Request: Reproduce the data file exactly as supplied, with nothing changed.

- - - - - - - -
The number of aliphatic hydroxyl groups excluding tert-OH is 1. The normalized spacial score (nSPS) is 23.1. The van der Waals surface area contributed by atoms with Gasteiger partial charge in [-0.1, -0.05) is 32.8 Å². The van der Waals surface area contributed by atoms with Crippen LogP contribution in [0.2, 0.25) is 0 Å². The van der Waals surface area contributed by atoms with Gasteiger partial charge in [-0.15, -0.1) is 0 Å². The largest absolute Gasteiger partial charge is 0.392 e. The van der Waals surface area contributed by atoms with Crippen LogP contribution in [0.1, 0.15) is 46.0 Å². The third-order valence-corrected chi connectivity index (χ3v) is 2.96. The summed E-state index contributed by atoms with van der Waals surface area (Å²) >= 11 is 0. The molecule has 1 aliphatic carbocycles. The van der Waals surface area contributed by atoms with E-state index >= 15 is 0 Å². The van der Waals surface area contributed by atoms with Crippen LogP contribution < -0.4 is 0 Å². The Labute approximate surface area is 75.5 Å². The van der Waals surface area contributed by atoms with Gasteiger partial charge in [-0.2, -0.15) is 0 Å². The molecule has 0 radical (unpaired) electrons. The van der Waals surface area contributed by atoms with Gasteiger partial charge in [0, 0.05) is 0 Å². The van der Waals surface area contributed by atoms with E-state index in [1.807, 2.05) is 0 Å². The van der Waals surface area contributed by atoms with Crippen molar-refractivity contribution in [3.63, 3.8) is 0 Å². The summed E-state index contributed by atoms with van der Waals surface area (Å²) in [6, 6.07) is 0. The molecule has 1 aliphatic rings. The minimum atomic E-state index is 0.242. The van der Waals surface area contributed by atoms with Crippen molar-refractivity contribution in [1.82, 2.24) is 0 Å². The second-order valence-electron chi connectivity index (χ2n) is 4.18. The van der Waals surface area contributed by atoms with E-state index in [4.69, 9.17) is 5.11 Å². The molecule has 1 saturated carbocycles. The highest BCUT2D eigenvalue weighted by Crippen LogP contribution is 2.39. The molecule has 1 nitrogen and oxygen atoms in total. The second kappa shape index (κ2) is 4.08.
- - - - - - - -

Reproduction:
The number of aliphatic hydroxyl groups excluding tert-OH is 1. The normalized spacial score (nSPS) is 23.1. The van der Waals surface area contributed by atoms with Gasteiger partial charge in [-0.1, -0.05) is 32.8 Å². The van der Waals surface area contributed by atoms with Crippen LogP contribution in [0.2, 0.25) is 0 Å². The van der Waals surface area contributed by atoms with Gasteiger partial charge in [-0.15, -0.1) is 0 Å². The largest absolute Gasteiger partial charge is 0.392 e. The van der Waals surface area contributed by atoms with Crippen LogP contribution in [0.1, 0.15) is 46.0 Å². The third-order valence-corrected chi connectivity index (χ3v) is 2.96. The summed E-state index contributed by atoms with van der Waals surface area (Å²) >= 11 is 0. The molecule has 1 aliphatic carbocycles. The van der Waals surface area contributed by atoms with E-state index >= 15 is 0 Å². The van der Waals surface area contributed by atoms with Crippen LogP contribution < -0.4 is 0 Å². The Labute approximate surface area is 75.5 Å². The van der Waals surface area contributed by atoms with Gasteiger partial charge in [-0.2, -0.15) is 0 Å². The molecule has 0 radical (unpaired) electrons. The van der Waals surface area contributed by atoms with Gasteiger partial charge in [0, 0.05) is 0 Å². The van der Waals surface area contributed by atoms with E-state index in [1.807, 2.05) is 0 Å². The van der Waals surface area contributed by atoms with Crippen molar-refractivity contribution in [3.63, 3.8) is 0 Å². The summed E-state index contributed by atoms with van der Waals surface area (Å²) in [6, 6.07) is 0. The molecule has 1 aliphatic rings. The minimum atomic E-state index is 0.242. The van der Waals surface area contributed by atoms with Crippen molar-refractivity contribution in [1.82, 2.24) is 0 Å². The second-order valence-electron chi connectivity index (χ2n) is 4.18. The van der Waals surface area contributed by atoms with E-state index in [4.69, 9.17) is 5.11 Å². The molecule has 1 saturated carbocycles. The highest BCUT2D eigenvalue weighted by Crippen LogP contribution is 2.39. The molecule has 1 nitrogen and oxygen atoms in total. The second kappa shape index (κ2) is 4.08.